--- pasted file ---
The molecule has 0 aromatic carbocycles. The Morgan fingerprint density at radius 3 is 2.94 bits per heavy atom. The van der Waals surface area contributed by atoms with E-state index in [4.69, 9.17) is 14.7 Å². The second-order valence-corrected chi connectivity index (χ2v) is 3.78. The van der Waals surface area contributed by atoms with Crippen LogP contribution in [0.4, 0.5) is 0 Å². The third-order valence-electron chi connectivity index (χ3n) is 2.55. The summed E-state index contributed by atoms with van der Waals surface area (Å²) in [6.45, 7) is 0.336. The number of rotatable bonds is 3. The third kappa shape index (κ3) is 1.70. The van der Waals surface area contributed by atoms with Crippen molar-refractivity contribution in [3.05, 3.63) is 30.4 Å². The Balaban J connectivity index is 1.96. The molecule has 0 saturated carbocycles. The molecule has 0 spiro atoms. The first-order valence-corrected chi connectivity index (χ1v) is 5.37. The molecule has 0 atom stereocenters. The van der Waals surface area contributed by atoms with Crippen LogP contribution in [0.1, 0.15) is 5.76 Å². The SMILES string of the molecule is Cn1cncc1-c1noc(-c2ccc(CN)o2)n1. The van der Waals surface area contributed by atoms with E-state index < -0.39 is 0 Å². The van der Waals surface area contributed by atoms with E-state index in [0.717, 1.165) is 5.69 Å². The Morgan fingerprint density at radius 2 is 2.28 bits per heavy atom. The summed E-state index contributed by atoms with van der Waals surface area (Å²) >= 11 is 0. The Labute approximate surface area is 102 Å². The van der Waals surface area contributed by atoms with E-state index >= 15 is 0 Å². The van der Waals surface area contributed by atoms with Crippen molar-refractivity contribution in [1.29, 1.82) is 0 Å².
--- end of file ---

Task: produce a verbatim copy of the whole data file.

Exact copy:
The molecule has 0 aromatic carbocycles. The Morgan fingerprint density at radius 3 is 2.94 bits per heavy atom. The van der Waals surface area contributed by atoms with E-state index in [4.69, 9.17) is 14.7 Å². The second-order valence-corrected chi connectivity index (χ2v) is 3.78. The van der Waals surface area contributed by atoms with Crippen LogP contribution in [0.4, 0.5) is 0 Å². The third-order valence-electron chi connectivity index (χ3n) is 2.55. The summed E-state index contributed by atoms with van der Waals surface area (Å²) in [6.45, 7) is 0.336. The number of rotatable bonds is 3. The third kappa shape index (κ3) is 1.70. The van der Waals surface area contributed by atoms with Crippen molar-refractivity contribution in [3.05, 3.63) is 30.4 Å². The Balaban J connectivity index is 1.96. The molecule has 0 saturated carbocycles. The molecule has 0 spiro atoms. The first-order valence-corrected chi connectivity index (χ1v) is 5.37. The molecule has 0 atom stereocenters. The van der Waals surface area contributed by atoms with Crippen LogP contribution in [0.1, 0.15) is 5.76 Å². The SMILES string of the molecule is Cn1cncc1-c1noc(-c2ccc(CN)o2)n1. The van der Waals surface area contributed by atoms with E-state index < -0.39 is 0 Å². The van der Waals surface area contributed by atoms with E-state index in [0.717, 1.165) is 5.69 Å². The Morgan fingerprint density at radius 2 is 2.28 bits per heavy atom. The summed E-state index contributed by atoms with van der Waals surface area (Å²) >= 11 is 0. The Labute approximate surface area is 102 Å². The van der Waals surface area contributed by atoms with E-state index >= 15 is 0 Å². The van der Waals surface area contributed by atoms with Crippen molar-refractivity contribution in [1.29, 1.82) is 0 Å².